As our nation prepares for the waves of infections and the wider impact of COVID-19 on lives and livelihoods, I have been struck by a familiar feeling – it is as though we are battering down the hatches before a cyclone.
Each cyclone season we have a few careful weather watchers in our home- they can see the wind patterns forming a cyclone – they can see it coming long before it hits. While the cyclone is still on the edge of the map, while the skies are still blue, we batten down the hatches: we buy food and batteries, check our radios, clear our yards of loose objects , and wonder which room in the house is the safest to be in when it hits.
And each time, we know that not every house will be affected, that only some trees in the forest will fall. We cannot predict which trees or homes. There is uncertainty and unpredictability, and a kind of random logic to a cyclone. This is a kind of uncertainty we are used to facing – nearly every summer in some parts of Australia.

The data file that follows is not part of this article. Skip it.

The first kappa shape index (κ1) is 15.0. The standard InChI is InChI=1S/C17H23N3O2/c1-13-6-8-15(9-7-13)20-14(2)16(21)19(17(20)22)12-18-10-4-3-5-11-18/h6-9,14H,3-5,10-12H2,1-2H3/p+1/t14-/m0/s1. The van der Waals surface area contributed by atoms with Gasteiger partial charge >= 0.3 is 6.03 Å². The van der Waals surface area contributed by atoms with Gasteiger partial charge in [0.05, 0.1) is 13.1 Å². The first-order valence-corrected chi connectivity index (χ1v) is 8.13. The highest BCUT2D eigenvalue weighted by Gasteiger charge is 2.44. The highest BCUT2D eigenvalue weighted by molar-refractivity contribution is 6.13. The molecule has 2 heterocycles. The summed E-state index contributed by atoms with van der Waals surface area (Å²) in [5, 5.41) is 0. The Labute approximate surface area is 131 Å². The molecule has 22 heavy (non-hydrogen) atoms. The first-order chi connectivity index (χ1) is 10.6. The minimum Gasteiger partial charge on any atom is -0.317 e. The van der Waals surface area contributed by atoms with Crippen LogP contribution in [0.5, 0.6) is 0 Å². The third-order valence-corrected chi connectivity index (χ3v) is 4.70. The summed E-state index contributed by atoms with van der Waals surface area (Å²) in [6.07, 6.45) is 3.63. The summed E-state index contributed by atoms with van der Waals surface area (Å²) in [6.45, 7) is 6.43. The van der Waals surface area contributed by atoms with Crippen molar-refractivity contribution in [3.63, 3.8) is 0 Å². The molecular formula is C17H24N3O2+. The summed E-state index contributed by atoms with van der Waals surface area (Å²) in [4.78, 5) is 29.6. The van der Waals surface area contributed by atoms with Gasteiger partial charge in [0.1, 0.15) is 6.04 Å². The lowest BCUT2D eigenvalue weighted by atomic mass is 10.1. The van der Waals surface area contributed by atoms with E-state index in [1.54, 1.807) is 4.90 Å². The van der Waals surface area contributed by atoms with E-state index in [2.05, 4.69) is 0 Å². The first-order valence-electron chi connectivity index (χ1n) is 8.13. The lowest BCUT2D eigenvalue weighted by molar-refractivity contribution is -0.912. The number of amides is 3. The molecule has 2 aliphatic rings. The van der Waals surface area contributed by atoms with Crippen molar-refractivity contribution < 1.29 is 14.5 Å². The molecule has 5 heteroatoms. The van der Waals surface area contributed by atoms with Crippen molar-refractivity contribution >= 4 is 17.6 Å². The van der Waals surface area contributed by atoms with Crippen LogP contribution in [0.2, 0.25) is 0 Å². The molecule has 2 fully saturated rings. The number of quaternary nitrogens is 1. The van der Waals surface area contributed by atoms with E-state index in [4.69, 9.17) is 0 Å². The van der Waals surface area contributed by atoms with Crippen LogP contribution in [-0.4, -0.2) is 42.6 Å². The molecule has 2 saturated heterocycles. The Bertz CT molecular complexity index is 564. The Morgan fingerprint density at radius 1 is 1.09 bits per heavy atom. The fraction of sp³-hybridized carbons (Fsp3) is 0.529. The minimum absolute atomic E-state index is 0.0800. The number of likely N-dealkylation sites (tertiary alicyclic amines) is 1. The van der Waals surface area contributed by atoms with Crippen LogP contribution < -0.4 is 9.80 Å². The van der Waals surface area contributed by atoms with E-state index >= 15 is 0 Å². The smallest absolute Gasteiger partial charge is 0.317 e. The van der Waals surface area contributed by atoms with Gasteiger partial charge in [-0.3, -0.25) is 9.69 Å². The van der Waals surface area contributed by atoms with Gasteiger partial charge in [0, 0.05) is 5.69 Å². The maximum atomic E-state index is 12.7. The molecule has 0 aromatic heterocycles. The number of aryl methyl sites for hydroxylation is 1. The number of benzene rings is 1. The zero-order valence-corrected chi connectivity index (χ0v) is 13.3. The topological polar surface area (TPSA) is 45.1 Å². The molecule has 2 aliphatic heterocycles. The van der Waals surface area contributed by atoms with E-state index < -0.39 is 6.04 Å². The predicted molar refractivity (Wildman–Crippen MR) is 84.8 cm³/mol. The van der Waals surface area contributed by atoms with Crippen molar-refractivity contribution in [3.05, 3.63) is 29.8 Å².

Even though Cyclone Covid won’t pass through our land in a matter of hours or days, it does require us to batten our hatches, as we do each summer. To prepare, to dread, and to be ready for its impact on some of our neighbours, friends and family.
I can remember that blue sky summer dread as we watch the wind formation of a cyclone bear down on us. I can remember the empty streets and slow motion humidity as the community prepares.
I can also remember the sound of the storm swirling and smashing with a suffocating wall of sound and weird silences, leaving us isolated and cowering in the bathroom, with no power and no way to check on our neighbours.
And I can remember the oxygen saturated crisp air as the cyclone heads back out to sea or drifts inland. As it peters out and loses its energy, and leaves a messy, washed world, the air is filled with the sound and images of people helping each other clean up.
We will breath easy again. We will rebuild, and mend, and mourn together.
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